Interview at Scy-Fy

S. C. Flynn over at Scy-Fy was kind enough to invite me over to his blog for an interview. So, if you’ve ever wondered who the hell is this sarcastic twit people keep calling “Couch,” this interview might shed a little bit of light on the matter.

So, tonight, I bring you…

Interview with From Couch to Moon at Scy-Fy: The Blog of S. C. Flynn

… and for the tl;dr, we learn that I am opinionated about books, concerned about the future of the Internet, and I hate toothpaste commercials.

But seriously, go over there, if only to check out Scy-Fy’s neat and tidy bookshelves.


Something Wicked This Way Comes (1962) by Ray Bradbury

Something_wicked_this_way_comes_first“He stared at fathoms of reflections. You could never strike bottom there. It was like winter standing tall, waiting to kill you with a glance” (p. 62).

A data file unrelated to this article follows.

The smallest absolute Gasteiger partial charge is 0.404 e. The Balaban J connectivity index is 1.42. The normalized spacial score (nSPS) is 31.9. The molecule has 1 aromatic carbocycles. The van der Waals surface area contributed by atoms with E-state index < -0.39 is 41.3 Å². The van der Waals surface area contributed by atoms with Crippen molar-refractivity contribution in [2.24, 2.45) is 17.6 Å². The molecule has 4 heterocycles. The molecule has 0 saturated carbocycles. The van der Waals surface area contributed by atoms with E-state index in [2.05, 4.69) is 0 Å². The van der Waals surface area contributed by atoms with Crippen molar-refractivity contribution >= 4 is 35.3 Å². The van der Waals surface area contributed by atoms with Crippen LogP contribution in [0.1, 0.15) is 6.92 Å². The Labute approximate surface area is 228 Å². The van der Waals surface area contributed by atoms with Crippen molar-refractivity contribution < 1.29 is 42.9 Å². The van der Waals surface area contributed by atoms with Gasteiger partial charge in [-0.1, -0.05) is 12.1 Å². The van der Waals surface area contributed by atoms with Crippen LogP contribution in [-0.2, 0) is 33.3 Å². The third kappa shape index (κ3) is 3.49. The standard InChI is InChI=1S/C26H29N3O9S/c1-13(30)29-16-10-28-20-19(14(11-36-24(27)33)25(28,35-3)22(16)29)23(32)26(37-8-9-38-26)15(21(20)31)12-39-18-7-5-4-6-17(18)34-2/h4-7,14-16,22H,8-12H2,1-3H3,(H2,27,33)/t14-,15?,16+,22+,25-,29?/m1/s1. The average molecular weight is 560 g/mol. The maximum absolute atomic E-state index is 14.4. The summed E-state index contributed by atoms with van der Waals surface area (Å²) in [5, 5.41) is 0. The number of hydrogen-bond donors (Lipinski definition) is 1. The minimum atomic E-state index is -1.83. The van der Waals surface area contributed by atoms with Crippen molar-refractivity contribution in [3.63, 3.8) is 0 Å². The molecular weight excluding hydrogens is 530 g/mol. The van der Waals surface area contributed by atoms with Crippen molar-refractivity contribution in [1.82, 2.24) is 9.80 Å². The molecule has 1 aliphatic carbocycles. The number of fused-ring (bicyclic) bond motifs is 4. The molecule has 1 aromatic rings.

“Stay away from the maze where winter slept” (p. 122).

Has anyone ever finished a mirror maze? I have not. Not out of some existential fear like Bradbury suggests. Just the fear of banging my nose on a pane of bendy glass is enough to prevent me from venturing further than a few feet inside, arms outstretched, before I back up and scurry out the entrance. And, yes, I’ve had to be rescued at least once.